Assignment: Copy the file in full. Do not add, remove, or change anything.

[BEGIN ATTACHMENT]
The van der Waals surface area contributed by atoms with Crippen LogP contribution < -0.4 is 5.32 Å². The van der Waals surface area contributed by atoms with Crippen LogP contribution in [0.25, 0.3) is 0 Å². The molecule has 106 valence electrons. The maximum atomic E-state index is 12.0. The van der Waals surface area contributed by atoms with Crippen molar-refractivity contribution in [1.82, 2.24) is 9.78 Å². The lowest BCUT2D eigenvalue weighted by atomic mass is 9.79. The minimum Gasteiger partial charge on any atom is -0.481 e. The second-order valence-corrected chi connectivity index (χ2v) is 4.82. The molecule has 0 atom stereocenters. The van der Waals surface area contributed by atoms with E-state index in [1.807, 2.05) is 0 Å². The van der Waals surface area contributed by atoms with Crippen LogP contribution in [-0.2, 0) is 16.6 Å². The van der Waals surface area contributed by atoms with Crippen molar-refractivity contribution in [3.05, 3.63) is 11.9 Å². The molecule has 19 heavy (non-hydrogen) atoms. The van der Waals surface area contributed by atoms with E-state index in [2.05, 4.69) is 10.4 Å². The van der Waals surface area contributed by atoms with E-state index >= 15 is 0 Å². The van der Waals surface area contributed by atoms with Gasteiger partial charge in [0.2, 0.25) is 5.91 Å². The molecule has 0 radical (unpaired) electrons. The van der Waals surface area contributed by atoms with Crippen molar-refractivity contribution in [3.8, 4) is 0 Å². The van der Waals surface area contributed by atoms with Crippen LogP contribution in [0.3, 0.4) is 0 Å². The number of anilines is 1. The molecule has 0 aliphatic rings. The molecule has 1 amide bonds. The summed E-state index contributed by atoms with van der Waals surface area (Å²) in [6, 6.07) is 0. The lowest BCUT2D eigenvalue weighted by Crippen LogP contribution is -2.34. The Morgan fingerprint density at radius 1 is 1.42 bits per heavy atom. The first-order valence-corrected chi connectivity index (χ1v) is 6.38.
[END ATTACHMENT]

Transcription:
The van der Waals surface area contributed by atoms with Crippen LogP contribution < -0.4 is 5.32 Å². The van der Waals surface area contributed by atoms with Crippen LogP contribution in [0.25, 0.3) is 0 Å². The molecule has 106 valence electrons. The maximum atomic E-state index is 12.0. The van der Waals surface area contributed by atoms with Crippen molar-refractivity contribution in [1.82, 2.24) is 9.78 Å². The lowest BCUT2D eigenvalue weighted by atomic mass is 9.79. The minimum Gasteiger partial charge on any atom is -0.481 e. The second-order valence-corrected chi connectivity index (χ2v) is 4.82. The molecule has 0 atom stereocenters. The van der Waals surface area contributed by atoms with E-state index in [1.807, 2.05) is 0 Å². The van der Waals surface area contributed by atoms with Crippen LogP contribution in [-0.2, 0) is 16.6 Å². The van der Waals surface area contributed by atoms with Crippen molar-refractivity contribution in [3.05, 3.63) is 11.9 Å². The molecule has 19 heavy (non-hydrogen) atoms. The van der Waals surface area contributed by atoms with E-state index in [2.05, 4.69) is 10.4 Å². The van der Waals surface area contributed by atoms with E-state index >= 15 is 0 Å². The van der Waals surface area contributed by atoms with Gasteiger partial charge in [0.2, 0.25) is 5.91 Å². The molecule has 0 radical (unpaired) electrons. The van der Waals surface area contributed by atoms with Crippen molar-refractivity contribution in [3.8, 4) is 0 Å². The van der Waals surface area contributed by atoms with Crippen LogP contribution in [0.3, 0.4) is 0 Å². The number of anilines is 1. The molecule has 0 aliphatic rings. The molecule has 1 amide bonds. The summed E-state index contributed by atoms with van der Waals surface area (Å²) in [6, 6.07) is 0. The lowest BCUT2D eigenvalue weighted by Crippen LogP contribution is -2.34. The Morgan fingerprint density at radius 1 is 1.42 bits per heavy atom. The first-order valence-corrected chi connectivity index (χ1v) is 6.38.